The acceleration due to gravity depends only upon the mass of the object you're accelerating toward, so it is constant and the same for both heavy and light objects. Dr. Eric Christian

What is the difference between speed and velocity?
Speed and velocity are two different things. Velocity is a vector quantity (i.e. it has a magnitude and a direction), whereas speed is a scalar quantity. In fact, speed is the magnitude of the velocity vector. In other words, velocity has both a speed and a direction. Examples: Two people are riding in separate cars, both going 40 mph. If they are going in the same direction, they have the same speed AND the same velocity (vector). If they are going in different directions  say one is traveling south and the other is traveling east  they still have the same speed, but they have different velocities. Dr. Louis Barbier (April 2003)

If hens inside a van fly, does the van become lighter?
If the van doors are closed, no. All the forces balance on the inside. If the hens have their wings sticking out the windows, that's another story. Dr. Eric Christian

The question concerns 1dimensional motion, actually average and instantaneous velocity. If the average velocity is zero for some time interval, must the instantaneous velocity be zero at some point in the time interval? My first reaction was no  the average velocity can be zero if the particle traveled in a circle and came back to the same spot it started in  the particle could do this and never stop, so it shouldn't ever have an instantaneous velocity of zero. However, the question went on to suggest that the student sketch a graph to support his/her answer. If I draw a graph, somewhere on the graph there will be a flat spot which would indicate an instantaneous velocity of zero  exactly when the particle gets to the opposite side of the circle. I am having a problem reconciling my intuitive answer with my graphical answer.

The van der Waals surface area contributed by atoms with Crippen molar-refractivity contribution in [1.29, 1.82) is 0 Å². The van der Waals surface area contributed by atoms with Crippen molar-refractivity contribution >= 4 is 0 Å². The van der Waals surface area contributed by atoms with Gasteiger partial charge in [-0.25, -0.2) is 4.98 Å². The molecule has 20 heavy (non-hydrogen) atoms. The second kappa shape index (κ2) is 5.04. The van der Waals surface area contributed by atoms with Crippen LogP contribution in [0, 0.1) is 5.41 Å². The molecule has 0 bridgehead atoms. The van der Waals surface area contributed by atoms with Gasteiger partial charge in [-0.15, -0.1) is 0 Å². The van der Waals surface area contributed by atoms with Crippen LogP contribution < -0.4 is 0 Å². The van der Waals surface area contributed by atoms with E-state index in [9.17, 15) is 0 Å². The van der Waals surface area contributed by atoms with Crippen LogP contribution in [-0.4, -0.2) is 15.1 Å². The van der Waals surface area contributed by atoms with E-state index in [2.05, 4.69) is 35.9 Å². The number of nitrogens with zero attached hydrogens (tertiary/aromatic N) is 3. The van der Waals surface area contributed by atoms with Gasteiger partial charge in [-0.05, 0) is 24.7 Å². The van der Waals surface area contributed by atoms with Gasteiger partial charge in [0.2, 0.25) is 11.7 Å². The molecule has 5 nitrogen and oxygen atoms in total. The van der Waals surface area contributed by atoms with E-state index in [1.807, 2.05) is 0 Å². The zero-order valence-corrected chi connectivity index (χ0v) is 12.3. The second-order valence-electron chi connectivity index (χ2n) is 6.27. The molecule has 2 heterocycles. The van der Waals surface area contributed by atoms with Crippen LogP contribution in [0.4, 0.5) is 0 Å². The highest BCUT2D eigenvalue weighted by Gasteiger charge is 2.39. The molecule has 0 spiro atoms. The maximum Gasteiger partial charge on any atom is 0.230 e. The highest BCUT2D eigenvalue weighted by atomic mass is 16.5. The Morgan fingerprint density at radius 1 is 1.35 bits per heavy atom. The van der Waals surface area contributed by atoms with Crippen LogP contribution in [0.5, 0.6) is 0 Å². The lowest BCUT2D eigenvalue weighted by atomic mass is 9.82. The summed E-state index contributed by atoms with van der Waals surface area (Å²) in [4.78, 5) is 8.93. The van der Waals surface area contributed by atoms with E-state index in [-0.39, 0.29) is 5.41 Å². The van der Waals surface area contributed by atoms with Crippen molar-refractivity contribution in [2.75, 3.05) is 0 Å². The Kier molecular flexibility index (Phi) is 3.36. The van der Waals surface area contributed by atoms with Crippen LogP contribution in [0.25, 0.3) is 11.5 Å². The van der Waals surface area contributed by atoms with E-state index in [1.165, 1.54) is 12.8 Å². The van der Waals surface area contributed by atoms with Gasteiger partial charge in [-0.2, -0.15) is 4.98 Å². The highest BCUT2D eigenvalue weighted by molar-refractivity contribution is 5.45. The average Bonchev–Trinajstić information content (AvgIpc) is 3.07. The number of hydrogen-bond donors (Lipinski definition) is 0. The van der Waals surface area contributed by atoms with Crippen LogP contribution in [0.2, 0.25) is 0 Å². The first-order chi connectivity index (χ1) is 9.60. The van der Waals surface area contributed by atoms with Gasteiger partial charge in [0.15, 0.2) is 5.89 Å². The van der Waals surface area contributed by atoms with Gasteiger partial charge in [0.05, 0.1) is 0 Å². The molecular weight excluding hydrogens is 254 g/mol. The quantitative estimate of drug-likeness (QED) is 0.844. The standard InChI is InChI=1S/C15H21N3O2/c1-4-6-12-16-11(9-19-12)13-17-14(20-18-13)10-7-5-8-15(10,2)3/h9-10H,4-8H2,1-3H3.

A circle is 2dimensional motion. With one dimensional motion, in order to get zero average velocity, you'll need both positive and negative instantaneous velocities, and in transitioning from one to the other, you must cross zero. The case of the circle can be broken up into two 1D motions (X & Y) each of which will be zero at some point. Dr. Eric Christian

What physical law deals with the following: an object is released and another object aimed at it is released or fired at the same time making contact with the first object?
This problem is known as the "Hunter and Monkey" problem. It works because the motions in the horizontal and vertical directions are separable, i.e. they don't affect each other. Also, the acceleration felt by both objects in the vertical direction is the same. I don't know of a "law" that puts this forth, however. Dr. Eric Christian

My uncle and I have been arguing about the behavior of a ball inside a moving train. Here's the premise. There's a 1 kg ball suspended inside a train wagon. It is suspended by a wire attached to the wagon's ceiling and the ball is exactly 30 meters above the wagon's floor (it's a very tall wagon). The train is moving at a constant speed. The tracks are absolutely flat and the train is travelling in a straight line. When we cut the wire, where will the ball fall? Will it fall behind the point exactly below it, in front of that point or exactly on that point?
I think that the ball will fall in a straight line, because there's no horizontal acceleration on the ball (the train is at a constant speed), so the only acceleration applied to the ball is gravity. My uncle's answer is that it will fall behind because when we cut the wire, equilibrium is broken and the ball will start to decelerate horizontally because it's no longer "touching" the wagon. I've tried to convince him otherwise, stating that intertia will keep the ball moving at the same speed as the train, but he refuses to believe me. Who is right?
For the most part, you are exactly right. But make sure that you state it correctly. It is true that the only force acting on the ball is gravity, but be sure to note that the ball will fall down in a straight line with respect to the point of view of someone in the train. The ball's inertia will cause it to continue moving at the same speed as the train once it is no longer in contact with the train. So, I hereby grant you nephew bragging privileges! Lauren Scott (April 2004)

Why is the Coriolis force only experienced by a body in a rotating frame, and also only when it is moving with a velocity with respect to the frame?